What you need to know to pick the perfect lenses for your digital camera
Fisheye lenses are extreme wide-angles (often with focal measurements in the teens) that deliver an angle of view greater than 100° and often as much as 180º. Not all superwides are fisheyes, but all fisheyes are superwide. Some fisheye lenses actually create a circular image in the center of the frame, making it possible to create circular, full-sky images.
Lenses control how much light passes through by way of an aperture. Every lens has a range of these ƒ-stops, from maximum (as wide open as the lens can be, corresponding to a small number like ƒ/2) to minimum (as stopped down as a lens can close, with a large number like ƒ/32).
The maximum aperture, known as the “speed” of a lens, is critical. Working in low-light situations in which a fast shutter speed is needed (stopping sports action, for instance), a larger maximum aperture is worth its weight in gold. Fast lenses—say, ƒ/2 or even ƒ/1.4—are more expensive than slower lenses because they’re more versatile. They’re also often larger because they require bigger elements. Consequently, many lens makers incorporate variable maximum apertures in their zoom lenses, from ƒ/3.5 at the wide end to ƒ/5.6 at the telephoto end, for instance. A variable-maximum-aperture zoom is usually lighter and less expensive than a fixed-aperture model.
DECIPHERING THE CODES
When shopping for lenses, you’re bound to notice a variety of acronyms and cryptic codes appended to lens names. Codes like SD, ED and T* refer to optical characteristics and coatings that are designed to deliver better color, contrast and sharpness. Coatings on internal elements minimize lens flare, while front-element coatings make glass scratch- and dust-resistant.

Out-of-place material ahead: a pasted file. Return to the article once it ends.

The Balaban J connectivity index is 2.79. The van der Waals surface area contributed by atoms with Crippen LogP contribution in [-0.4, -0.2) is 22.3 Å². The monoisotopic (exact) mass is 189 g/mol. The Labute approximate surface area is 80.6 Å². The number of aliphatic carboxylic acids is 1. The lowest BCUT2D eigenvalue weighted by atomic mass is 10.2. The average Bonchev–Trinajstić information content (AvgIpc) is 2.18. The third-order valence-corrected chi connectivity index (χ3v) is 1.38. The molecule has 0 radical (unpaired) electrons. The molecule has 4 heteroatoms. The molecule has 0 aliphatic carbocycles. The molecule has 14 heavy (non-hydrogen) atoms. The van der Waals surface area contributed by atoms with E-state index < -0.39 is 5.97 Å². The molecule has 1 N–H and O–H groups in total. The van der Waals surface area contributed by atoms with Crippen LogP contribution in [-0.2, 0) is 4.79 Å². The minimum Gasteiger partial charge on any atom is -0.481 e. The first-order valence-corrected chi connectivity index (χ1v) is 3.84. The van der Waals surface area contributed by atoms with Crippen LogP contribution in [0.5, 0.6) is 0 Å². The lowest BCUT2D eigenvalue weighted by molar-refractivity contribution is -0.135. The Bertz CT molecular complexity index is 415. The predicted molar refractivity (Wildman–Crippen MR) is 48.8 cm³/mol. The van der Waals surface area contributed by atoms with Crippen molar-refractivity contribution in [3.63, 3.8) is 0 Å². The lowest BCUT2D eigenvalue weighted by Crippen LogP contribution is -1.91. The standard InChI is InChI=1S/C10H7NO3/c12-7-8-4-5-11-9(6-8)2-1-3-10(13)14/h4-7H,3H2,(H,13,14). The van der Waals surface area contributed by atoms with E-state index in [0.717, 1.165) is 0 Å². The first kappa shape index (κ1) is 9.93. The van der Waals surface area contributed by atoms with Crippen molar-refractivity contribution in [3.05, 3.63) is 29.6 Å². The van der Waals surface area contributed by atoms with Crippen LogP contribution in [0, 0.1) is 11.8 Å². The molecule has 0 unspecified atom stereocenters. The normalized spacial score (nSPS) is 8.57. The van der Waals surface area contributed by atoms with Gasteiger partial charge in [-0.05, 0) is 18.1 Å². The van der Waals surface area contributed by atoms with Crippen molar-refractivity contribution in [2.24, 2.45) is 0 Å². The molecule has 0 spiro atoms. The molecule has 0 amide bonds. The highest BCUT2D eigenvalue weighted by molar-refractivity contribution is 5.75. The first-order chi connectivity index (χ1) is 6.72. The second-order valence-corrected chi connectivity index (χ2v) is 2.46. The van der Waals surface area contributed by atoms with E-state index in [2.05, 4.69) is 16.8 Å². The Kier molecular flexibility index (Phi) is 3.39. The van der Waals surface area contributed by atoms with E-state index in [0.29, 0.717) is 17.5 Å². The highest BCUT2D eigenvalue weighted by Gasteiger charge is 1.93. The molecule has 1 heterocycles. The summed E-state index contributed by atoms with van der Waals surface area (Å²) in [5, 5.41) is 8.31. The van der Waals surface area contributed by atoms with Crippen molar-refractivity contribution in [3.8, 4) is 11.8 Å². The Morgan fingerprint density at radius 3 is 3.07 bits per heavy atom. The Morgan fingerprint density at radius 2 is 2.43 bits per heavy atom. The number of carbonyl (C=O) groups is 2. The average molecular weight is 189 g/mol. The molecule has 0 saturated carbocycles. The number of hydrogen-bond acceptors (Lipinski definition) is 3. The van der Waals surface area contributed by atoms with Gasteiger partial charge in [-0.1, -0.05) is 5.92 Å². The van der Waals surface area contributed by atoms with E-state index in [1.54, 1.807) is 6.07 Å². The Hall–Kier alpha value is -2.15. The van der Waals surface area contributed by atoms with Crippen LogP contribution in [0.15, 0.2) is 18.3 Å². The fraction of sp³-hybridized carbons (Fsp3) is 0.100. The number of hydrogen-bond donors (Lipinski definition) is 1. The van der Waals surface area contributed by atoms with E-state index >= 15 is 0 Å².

If you see codes like IS, OS and VR, you’re looking at a lens with image stabilization. The manufacturers’ terms are different, but the functions are the same—to reduce the effects of camera shake for sharper images when handholding, sometimes by as much as two full stops of steadying power (so instead of seeing camera shake at 1/60 sec., you can hold steady even at 1/15 sec.). Everything comes with a price, though, and stabilization is often paid for in the heft and cost of a lens.
HSM and USM refer to autofocus motors. The hypersonic and ultrasonic designations are designed to be, clearly, really fast. If focusing speed is critical, say, for sports or fast-moving wildlife, look to these lenses.
The term ASPH is short for aspherical. Instead of a wide-angle image focused correctly in the center and distorted at the edges, aspherical elements help keep sharpness constant. Wide-angle lenses tend to distort straight lines into curves, and for that, rectilinear designs intervene to keep straight lines straight, as well.
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